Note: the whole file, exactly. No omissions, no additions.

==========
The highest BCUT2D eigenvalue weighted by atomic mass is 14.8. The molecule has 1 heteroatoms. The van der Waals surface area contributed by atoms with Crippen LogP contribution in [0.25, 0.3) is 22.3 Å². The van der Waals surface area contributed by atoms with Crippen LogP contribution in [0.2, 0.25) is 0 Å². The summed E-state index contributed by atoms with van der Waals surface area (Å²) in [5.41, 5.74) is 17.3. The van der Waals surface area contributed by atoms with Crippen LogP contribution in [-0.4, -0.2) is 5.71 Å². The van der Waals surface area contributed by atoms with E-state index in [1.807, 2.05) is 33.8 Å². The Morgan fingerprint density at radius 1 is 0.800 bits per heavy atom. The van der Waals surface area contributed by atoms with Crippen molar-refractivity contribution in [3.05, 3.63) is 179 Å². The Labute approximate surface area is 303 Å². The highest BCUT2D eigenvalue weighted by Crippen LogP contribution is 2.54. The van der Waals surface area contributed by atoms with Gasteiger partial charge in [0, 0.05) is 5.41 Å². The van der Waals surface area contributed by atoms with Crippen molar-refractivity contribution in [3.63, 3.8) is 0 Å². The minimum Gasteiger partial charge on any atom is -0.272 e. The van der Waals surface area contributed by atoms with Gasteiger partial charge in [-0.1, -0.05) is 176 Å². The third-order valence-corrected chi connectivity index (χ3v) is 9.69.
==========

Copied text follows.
The highest BCUT2D eigenvalue weighted by atomic mass is 14.8. The molecule has 1 heteroatoms. The van der Waals surface area contributed by atoms with Crippen LogP contribution in [0.25, 0.3) is 22.3 Å². The van der Waals surface area contributed by atoms with Crippen LogP contribution in [0.2, 0.25) is 0 Å². The summed E-state index contributed by atoms with van der Waals surface area (Å²) in [5.41, 5.74) is 17.3. The van der Waals surface area contributed by atoms with Crippen LogP contribution in [-0.4, -0.2) is 5.71 Å². The van der Waals surface area contributed by atoms with E-state index in [1.807, 2.05) is 33.8 Å². The Morgan fingerprint density at radius 1 is 0.800 bits per heavy atom. The van der Waals surface area contributed by atoms with Crippen molar-refractivity contribution in [3.05, 3.63) is 179 Å². The Labute approximate surface area is 303 Å². The highest BCUT2D eigenvalue weighted by Crippen LogP contribution is 2.54. The van der Waals surface area contributed by atoms with Gasteiger partial charge in [0, 0.05) is 5.41 Å². The van der Waals surface area contributed by atoms with Crippen molar-refractivity contribution in [3.63, 3.8) is 0 Å². The minimum Gasteiger partial charge on any atom is -0.272 e. The van der Waals surface area contributed by atoms with Gasteiger partial charge in [-0.1, -0.05) is 176 Å². The third-order valence-corrected chi connectivity index (χ3v) is 9.69.